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Jeh Johnson's email, cyber export controls and faux phishing

Jeh Johnson

Homeland Security Secretary Jeh Johnson said he will no longer check his personal email on his government computer.

DHS secretary swears off personal email at work

The Homeland Security secretary won't be checking his private email account on his work computer any more. After a report in Bloomberg called out Jeh Johnson and other senior executives for obtaining waivers from an agencywide policy prohibiting the use of personal email on federal systems, Johnson said he would end the practice.

"When I read the story, I said, 'You know, whoops, this is not a good practice so I should discontinue it,'" Johnson said at a July 21 event hosted by Politico. He added that he wanted others who had received waivers to stop using personal email accounts at the office.

The DHS policy seeks to protect the department's network against phishing attacks or malware infections launched via email messages on private accounts. DHS also bans the use of private email for government purposes from a records management point of view.

Johnson said he did not use his private Gmail account for government business, and in the future, he would use his personal smartphone to check his private email while at work.

Reps call for second look at export controls on cybersecurity software

A bipartisan group of lawmakers has expressed concern about the possible consequences of the addition of "intrusion software" to the list of controlled technologies governed by the international Wassenaar Arrangement on Export Controls for Conventional Arms and Dual-Use Goods and Technologies.

In response to a rulemaking notice posted by the Commerce Department's Bureau of Industry and Security, Rep. Jim Langevin (D-R.I.) submitted public comments via a letter warning that the new controls could unintentionally stifle cybersecurity research.

"The change would draw a misguided line between offensive and defensive cyber tools, and I fear it would weaken our nation's cybersecurity and overall national security posture," Langevin wrote.

The letter was co-signed by Reps. Michael McCaul (R-Texas), chairman of the House Homeland Security Committee; David Schweikert (R-Ariz.); and Ted Lieu (D-Calif.).

"In particular, by presumptively preventing export of tools with zero-day and rootkit capabilities, the proposed rule would impair the comprehensive testing of risk management frameworks and the overall evaluation of cybersecurity," the letter states.

Some members of the business and activist community share those concerns. For example, Google officials called the rules "dangerously broad and vague" and said they would restrict the ability of software companies and network operators to patch their systems and solicit intrusion testing on the part of cyber researchers.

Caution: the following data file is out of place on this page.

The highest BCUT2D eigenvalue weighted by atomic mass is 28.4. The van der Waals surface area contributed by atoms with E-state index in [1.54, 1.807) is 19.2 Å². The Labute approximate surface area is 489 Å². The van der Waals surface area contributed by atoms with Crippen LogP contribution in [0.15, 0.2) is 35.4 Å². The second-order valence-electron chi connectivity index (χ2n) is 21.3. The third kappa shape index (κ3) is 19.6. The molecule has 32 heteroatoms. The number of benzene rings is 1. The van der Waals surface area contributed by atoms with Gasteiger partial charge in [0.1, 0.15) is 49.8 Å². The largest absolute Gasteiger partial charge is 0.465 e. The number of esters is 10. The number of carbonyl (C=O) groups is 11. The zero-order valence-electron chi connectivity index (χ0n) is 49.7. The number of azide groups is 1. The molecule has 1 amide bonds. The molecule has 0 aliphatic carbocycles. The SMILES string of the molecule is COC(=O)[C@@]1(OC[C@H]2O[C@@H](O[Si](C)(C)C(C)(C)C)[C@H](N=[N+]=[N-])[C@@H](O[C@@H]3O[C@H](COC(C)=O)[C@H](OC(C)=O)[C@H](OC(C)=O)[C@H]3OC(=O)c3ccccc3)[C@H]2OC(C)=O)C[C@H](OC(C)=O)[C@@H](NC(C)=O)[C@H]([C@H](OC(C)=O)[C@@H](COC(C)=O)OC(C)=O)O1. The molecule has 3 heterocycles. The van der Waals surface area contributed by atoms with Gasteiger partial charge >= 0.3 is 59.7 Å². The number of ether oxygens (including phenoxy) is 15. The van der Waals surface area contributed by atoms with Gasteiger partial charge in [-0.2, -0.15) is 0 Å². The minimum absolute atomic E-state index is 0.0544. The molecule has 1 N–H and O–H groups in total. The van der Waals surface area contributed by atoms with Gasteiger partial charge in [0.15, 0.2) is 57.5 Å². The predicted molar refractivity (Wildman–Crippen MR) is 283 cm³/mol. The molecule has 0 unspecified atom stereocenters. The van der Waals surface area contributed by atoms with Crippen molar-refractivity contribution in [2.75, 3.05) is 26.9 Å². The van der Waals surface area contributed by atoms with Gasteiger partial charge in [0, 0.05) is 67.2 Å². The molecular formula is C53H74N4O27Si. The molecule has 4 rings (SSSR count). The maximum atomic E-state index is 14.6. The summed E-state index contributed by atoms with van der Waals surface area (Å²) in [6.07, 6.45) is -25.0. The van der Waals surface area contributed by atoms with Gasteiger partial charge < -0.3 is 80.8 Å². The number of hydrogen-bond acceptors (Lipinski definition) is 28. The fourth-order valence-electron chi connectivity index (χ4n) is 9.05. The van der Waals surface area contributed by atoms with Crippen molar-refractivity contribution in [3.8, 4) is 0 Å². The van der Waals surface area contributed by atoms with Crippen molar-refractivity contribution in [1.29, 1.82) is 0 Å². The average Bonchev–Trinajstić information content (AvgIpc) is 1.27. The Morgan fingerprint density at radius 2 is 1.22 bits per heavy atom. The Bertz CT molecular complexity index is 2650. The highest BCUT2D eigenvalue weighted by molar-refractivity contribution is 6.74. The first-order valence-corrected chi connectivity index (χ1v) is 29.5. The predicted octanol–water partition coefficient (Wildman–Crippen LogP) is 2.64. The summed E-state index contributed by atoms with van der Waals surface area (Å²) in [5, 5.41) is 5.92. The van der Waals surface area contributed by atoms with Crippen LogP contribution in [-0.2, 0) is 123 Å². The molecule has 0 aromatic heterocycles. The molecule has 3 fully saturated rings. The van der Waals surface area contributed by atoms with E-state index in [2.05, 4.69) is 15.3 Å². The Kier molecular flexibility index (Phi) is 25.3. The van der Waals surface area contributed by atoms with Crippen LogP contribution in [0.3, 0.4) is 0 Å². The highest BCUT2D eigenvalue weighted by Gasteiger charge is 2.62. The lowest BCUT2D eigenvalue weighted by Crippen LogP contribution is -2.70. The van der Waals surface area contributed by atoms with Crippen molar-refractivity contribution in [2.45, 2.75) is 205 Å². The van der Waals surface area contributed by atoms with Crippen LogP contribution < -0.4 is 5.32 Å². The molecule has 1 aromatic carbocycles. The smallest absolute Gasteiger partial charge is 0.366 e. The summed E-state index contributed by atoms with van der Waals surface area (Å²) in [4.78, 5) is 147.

OPM says phishing alarm did not delay aid to military personnel

While the Office of Personnel Management's credit-monitoring contractor CSID was notifying feds of their exposure in the OPM data breach, the U.S. military became convinced that the notification email messages were a phishing scam and warned recipients not to open them, according to a July 21 story on The Intercept.

The article included the text of the initial warning and the subsequent acknowledgment from the Army Criminal Investigative Command and the Air Force's Office of Special Investigations that the messages were legitimate.

The story's author, Jana Winter, tweeted that the concerns had "delay[ed] aid to military hacking victims," and at least one version of the article's headline repeated that claim.

OPM spokesman Sam Schumach said that wasn't the case.

"It did stop the notifications for a couple days," he told FCW, but after changing the message so users could copy and paste the URL instead of just clicking on a link, OPM resumed sending the notifications.

Affected military members were notified in the same time frame as most other feds, Schumach said. Military notifications resumed June 17 and were finished by June 19.

"OPM understands things could have gone better, but ultimately I think we're satisfied with the end result and our partnership with CSID because we do have a 98 percent contact rate and 21 percent take-up rate, which is unprecedented in terms of a breach like this," Schumach said.

FCW first reported on the military's phishing concerns about CSID email messages on June 19.

Winter did not respond to a request for comment.

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Connect with the FCW staff on Twitter @FCWnow.


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